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LessWrong Curated Podcast

Jul 17, 2022

Crossposted from the AI Alignment Forum. May contain more technical jargon than usual.

(As usual, this post was written by Nate Soares with some help and editing from Rob Bensinger.)

In my last post, I described a “hard bit” of the challenge of aligning AGI—the sharp left turn that comes when your system slides into the “AGI” capabilities well, the fact that alignment doesn’t generalize similarly well at this turn, and the fact that this turn seems likely to break a bunch of your existing alignment properties.

Here, I want to briefly discuss a variety of current research proposals in the field, to explain why I think this problem is currently neglected.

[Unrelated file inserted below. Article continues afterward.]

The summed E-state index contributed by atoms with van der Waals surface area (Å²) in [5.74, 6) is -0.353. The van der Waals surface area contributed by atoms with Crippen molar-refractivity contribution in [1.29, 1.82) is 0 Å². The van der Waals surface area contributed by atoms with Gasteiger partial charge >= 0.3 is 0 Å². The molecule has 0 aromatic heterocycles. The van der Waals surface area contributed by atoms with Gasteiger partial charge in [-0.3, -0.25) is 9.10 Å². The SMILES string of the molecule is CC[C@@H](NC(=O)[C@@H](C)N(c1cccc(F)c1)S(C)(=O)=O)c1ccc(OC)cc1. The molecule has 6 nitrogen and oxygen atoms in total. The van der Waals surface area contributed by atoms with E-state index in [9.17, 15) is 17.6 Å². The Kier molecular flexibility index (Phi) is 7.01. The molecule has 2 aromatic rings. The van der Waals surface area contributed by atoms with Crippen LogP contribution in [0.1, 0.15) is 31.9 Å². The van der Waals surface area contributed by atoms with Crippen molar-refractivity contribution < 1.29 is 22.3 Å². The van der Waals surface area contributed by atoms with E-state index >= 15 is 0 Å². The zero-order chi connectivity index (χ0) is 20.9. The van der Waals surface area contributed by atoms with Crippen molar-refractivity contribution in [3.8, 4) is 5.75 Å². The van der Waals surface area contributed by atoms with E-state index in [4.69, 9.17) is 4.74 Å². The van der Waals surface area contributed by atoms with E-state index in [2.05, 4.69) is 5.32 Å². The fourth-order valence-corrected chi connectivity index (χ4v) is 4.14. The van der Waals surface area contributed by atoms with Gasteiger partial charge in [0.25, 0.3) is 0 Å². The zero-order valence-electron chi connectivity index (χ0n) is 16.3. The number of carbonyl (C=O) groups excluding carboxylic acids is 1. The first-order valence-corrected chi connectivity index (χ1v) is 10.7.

I also want to mention research proposals that do strike me as having some promise, or that strike me as adjacent to promising approaches.

Before getting into that, let me be very explicit about three points:

  1. On my model, solutions to how capabilities generalize further than alignment are necessary but not sufficient. There is dignity in attacking a variety of other real problems, and I endorse that practice.
  2. The imaginary versions of people in the dialogs below are not the same as the people themselves. I'm probably misunderstanding the various proposals in important ways, and/or rounding them to stupider versions of themselves along some important dimensions.[1] If I've misrepresented your view, I apologize.
  3. I do not subscribe to the Copenhagen interpretation of ethics wherein someone who takes a bad swing at the problem (or takes a swing at a different problem) is more culpable for civilization's failure than someone who never takes a swing at all. Everyone whose plans I discuss below is highly commendable, laudable, and virtuous by my accounting.